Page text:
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Visual Information Design

Visual Information Design (IMC 635) is designed for a general audience – you don’t have to be a designer or an artist in order to benefit from the course content. You will be required to do some analysis of visual communications, however, as well as produce some visuals for assignments. Nothing beyond general computer skills are necessary to complete these assignments.

Course Learning Outcomes

Upon successful completion of IMC 635, students will be able to:
  • Effectively critique visual information displays.
  • Explain the basis of visual perception and memory.
  • Identify and describe core principles of design and typography.
  • Summarize elements of the verbo-visual communication process.
  • Define and explain the concept of visual literacy.


  • Understanding the Shape of Content
  • Exploring Space – the Initial Frontier
  • Applying Unity Harmony in Design
  • Using Form Factors to Reveal Context
  • Creating Thematic Unity With Storyboards
  • Deploying Effective Typography Color
  • Designing Purposeful Informational Graphics
  • Wrap-up Week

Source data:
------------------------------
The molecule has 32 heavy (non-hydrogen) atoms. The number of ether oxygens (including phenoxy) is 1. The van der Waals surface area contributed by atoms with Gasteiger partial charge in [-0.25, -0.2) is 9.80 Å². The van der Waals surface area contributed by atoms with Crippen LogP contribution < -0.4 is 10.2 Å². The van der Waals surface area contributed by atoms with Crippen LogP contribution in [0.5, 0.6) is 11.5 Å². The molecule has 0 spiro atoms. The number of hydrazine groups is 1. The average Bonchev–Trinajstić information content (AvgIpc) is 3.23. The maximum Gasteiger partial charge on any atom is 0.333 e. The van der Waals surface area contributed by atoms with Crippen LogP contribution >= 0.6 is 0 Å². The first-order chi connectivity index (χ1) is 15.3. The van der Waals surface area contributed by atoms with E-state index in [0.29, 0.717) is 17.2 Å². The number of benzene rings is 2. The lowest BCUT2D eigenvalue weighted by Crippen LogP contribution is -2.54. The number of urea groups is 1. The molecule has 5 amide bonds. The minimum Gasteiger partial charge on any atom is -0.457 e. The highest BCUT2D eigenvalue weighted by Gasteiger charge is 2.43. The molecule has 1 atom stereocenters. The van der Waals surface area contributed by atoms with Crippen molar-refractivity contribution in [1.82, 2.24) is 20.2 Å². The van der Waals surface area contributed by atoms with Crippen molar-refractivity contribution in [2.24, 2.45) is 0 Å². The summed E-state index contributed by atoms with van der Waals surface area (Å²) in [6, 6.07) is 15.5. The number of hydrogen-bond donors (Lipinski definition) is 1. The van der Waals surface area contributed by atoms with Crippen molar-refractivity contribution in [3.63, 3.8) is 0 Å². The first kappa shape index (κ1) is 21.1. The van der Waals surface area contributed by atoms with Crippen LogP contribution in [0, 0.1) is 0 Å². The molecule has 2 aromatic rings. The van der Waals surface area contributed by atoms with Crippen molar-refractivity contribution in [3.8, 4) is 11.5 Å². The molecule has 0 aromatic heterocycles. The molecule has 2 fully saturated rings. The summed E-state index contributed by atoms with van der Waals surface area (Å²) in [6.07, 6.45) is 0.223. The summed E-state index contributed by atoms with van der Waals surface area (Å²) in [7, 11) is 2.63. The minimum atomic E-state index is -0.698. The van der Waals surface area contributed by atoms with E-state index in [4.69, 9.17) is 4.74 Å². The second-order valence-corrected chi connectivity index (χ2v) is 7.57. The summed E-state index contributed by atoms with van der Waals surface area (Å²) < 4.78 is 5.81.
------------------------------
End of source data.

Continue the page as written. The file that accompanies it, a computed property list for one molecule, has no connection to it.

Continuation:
What is the most exciting part of this elective?

We peek behind the curtain at what makes visual information design work and how effective it can be as a tool for designers and non-designers alike.

Each week builds on the previous one to help students gain a deeper understanding of visual perception and memory. We explore graphic-design elements and the trifecta of graphic design: layout, color, typography, then show how to integrate these elements to craft powerful and effective visual displays.

The emergence of digital and mobile makes a foundation in the power of images and the basics of design a valuable addition for IMC students to include in their quiver of skills.

What skills will someone take away from this course that can be applied to their career?

A working base for how images and memory function. How color, layout, and typography can be used to break down an image or a graphic display, as well as how to use these elements when creating your own displays.

We also explore the power of verbo-visual messages and how to apply them to create representational, abstract and symbolic content. You’ll take away tools such as layout grids and the basics of effective information graphics that can serve you no matter what kind if position you eventually land.

What careers/job titles might require skills from this course?

Creative Director Advertising Representative Marketing Manager Publications Director Business Development Graphic Designer Web Developer Art Director


William Pitzer
Profile: Pitzer